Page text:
Study Design: At the beginning of the study, all participants stopped taking their existing lamivudine or emtricitabine treatment, but continued with any other HIV medicines they were taking. Participants were then randomly assigned to one of two groups to receive either 10 mg of elvucitabine once daily or 300 mg of lamivudine once daily. Background regimens remained the same. This study lasted 14 days.
A 48-week extension study (ACH443-018) was offered to participants who completed 14 days of treatment with elvucitabine. Beyond the initial 48-week extension, a second extension was also offered to allow participants who maintained viral control to continue elvucitabine treatment.
- The company developing elvucitabine has reported some results on the effectiveness of elvucitabine in ACH443-014A and its initial extension study. Details about these results can be seen in the company’s press release (see Reference 16).13-16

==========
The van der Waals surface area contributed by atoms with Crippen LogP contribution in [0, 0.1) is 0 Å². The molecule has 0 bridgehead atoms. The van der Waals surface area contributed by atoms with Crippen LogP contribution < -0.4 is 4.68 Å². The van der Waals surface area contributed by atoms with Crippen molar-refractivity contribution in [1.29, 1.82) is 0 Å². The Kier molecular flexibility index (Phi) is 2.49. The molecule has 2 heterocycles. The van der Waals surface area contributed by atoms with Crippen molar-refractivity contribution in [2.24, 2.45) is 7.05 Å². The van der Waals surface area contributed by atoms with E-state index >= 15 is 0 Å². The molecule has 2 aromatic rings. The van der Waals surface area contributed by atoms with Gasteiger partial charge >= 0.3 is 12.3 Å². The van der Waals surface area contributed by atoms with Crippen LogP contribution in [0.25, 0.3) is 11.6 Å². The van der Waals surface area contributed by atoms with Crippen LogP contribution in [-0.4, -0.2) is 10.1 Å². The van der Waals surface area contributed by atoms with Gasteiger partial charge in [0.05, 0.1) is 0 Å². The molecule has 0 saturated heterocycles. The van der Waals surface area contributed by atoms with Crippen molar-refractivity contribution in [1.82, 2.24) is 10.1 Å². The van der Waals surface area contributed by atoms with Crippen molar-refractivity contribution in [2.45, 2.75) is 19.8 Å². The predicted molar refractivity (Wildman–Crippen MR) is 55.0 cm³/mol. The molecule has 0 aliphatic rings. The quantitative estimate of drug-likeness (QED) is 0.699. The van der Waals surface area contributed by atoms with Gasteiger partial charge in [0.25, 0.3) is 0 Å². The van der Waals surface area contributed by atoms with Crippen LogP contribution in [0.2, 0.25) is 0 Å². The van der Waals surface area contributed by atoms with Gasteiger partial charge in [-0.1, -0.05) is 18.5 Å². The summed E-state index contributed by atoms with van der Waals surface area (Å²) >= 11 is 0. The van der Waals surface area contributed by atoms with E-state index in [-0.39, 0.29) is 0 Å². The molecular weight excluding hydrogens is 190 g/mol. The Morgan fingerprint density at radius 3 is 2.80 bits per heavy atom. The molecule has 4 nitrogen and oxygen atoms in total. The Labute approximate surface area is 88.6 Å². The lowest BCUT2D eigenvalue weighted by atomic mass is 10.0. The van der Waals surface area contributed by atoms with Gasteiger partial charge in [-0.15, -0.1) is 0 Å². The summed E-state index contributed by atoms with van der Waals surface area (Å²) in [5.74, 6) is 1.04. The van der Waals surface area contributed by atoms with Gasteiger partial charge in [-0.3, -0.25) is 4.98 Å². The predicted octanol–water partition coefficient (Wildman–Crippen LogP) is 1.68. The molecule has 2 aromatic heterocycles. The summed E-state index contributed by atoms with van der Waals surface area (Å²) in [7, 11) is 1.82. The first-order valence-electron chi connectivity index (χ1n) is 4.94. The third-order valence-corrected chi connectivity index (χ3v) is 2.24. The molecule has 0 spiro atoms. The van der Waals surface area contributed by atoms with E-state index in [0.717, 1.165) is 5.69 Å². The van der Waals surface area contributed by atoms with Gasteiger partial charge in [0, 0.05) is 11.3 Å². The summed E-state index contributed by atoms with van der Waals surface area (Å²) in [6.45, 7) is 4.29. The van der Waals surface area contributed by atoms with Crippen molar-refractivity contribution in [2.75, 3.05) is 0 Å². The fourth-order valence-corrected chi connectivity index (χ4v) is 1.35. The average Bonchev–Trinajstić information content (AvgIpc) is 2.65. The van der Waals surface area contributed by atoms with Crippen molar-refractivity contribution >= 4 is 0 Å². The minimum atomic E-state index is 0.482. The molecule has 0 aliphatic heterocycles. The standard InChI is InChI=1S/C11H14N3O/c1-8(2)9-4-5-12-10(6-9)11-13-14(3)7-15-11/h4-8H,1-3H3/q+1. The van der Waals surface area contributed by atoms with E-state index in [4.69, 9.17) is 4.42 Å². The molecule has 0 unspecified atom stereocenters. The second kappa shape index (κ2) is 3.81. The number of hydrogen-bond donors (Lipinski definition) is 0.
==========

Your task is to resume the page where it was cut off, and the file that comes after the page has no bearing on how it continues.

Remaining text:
What side effects might elvucitabine cause?
In the 96-week Phase II study (ACH443-015) discussed under the previous question, the number, types, and severity of side effects that occurred were similar between the elvucitabine and lamivudine groups. Some drug-related side effects that were reported included the following: nausea, dizziness, fatigue, diarrhea, vomiting, indigestion, and weakness.10-12
Because elvucitabine is still being studied, information on possible side effects of the drug is not complete. As testing of elvucitabine continues, additional information on possible side effects will be gathered.
Where can I get more information about clinical trials studying elvucitabine?
More information about elvucitabine-related research studies is available from the AIDSinfo database of ClinicalTrials.gov study summaries. Click on the title of any trial in the list to see the ClinicalTrials.gov trial summary and more information about the study.
I am interested in participating in a clinical trial of elvucitabine. How can I find more information about participating in a clinical trial?